Top 10 design rules for implementing a USB3 Vision Camera
To guarantee a smooth USB3 interface transition, the next points should be taken into consideration:
• Make use of the host controllers GeT Cameras offers. The product listings include information regarding bandwidth, and hubs and cables limitations.
• Only make use of certified USB 3.0 accessories. Low-quality accessories can potentially cause problems with your transition and even through your while vision system.
• At all times make use of the latest drivers for your host controllers when they have been tested by the camera manufacturer.
• Circumvent the usage of hubs when this is unquestionably not required.
• Circumvent the usage of active USB3 Vision cables
• Reduce the cable length as much as possible (maximum cable distance of 4,5meters)
• It is advised against twisting or kinking the cable needlessly, this could potentially reduce the efficiency of your transmission. If a cable ought to be twisted or relocated, make sure to use a cable which is intended for working with cable drag chains or robotics.
• The bandwidth of all connected cameras together also needs to be taken into consideration. The bandwidth of all cameras together is not able to surpass the maximum possible bandwidth of the host controller. If the bandwith exceed, use extra host controllers.
• Take care of electromagnetic compatibility (EMC) problems in your setting or system setup that can lead to disruptions.
• Control or monitor the CPU load on your computer.
USB3 Design Rules to keep in mind
The following design rules when installing a USB3 camera system should be kept in mind.
Excessively high CPU load on the computer
Using a large number of USB 3.0 cameras with a single system brings other risk of overloading the computer and its CPU. This can disrupt the vision system. Therefore, should the CPU load always be monitored.
High speed and high resolution cameras bandwidth consumption
If you are using a USB 3.0 camera that has a very high frame rate and/ or resolution and therefore consumes the maximum USB 3.0 bandwidth, it must be taken in consideration that the motherboard, host controller, and/ or hub supports the maximum USB3 bandwidth.
EMC related interruptions
EMC is able to cause disruptions to every electronic setup, including USB3. Usually, this is caused by disruptive signals in close proximity of the camera system incorrectly grounding the camera and termination signals can cause the EMC related problems.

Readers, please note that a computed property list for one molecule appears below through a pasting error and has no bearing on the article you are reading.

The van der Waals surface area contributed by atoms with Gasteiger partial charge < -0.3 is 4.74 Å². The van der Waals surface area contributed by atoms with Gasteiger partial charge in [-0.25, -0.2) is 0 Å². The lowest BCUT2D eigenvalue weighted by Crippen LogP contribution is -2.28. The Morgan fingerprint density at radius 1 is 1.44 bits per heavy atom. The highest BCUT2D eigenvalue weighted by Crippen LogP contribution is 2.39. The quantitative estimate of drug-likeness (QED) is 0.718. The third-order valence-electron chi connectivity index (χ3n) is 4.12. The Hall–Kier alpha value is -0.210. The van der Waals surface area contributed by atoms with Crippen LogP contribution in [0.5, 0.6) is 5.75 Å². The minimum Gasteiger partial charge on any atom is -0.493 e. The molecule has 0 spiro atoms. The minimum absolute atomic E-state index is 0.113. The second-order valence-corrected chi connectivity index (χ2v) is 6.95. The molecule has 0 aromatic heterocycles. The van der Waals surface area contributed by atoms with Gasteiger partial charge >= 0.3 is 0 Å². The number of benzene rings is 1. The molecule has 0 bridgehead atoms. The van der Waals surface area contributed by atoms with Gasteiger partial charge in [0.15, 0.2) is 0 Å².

USB3 cable problems
Poor-quality USB 3.0 cables could potentially cause error message such as incomplete and lost images or even a complete drop of the connection between the host and camera can occur. This can leave the user thinking that the USB 3 system is not stable and/ or reliable. This risks get bigger as the cable length increases. For this motive it is of great importance to pick your cable as short as possible.
Setup of a multi-camera USB3 vision camera system
There are two methods to set up a USB 3.0 multi-camera system: a point-to-point network and a star network.
When using a star network, the cameras are connected to a hub. The hubs is connected to the PC’s host controller. It should be taken into account that the host controller’s maximum bandwidth should not be exceeded.
This is due to that individual cameras from different ports all consume from the single bandwidth of the host that is connected to the hub. The entire bandwidth in this application is also dependent on the speed and/ or resolution of each separate camera. Using passive cables exceeding a cable length of 4.5 meters is advised against for this setting, where else the entire system will be susceptible to interruptions.
With a point-to-point network you connect each camera directly to a host controller. It should be taken into consideration that the host controller and motherboard or PC its bandwidth is not surpassed, each separate camera needs a certain capacity of bandwidth. This is determined by the speed and/ or resolution of the camera. Using a passive cable with a cable length longer than 4.5 meters is not recommended in this setting, the entire system will then be prone to disruptions.
The future of USB3.0 Vision cameras
We expect USB 3 to solidify its position in the marketplace by attaining a bigger market share over the next years and becoming with GigE the dominating interface. This replicates the USB 3.0 Vision standard as a flexible and standard interface. Great benefits of this standard are that it is simple to use and setup and widely available. When all variables and technical requirements are taken into consideration, then building a stable USB3 vision camera
system should be easy and affordable.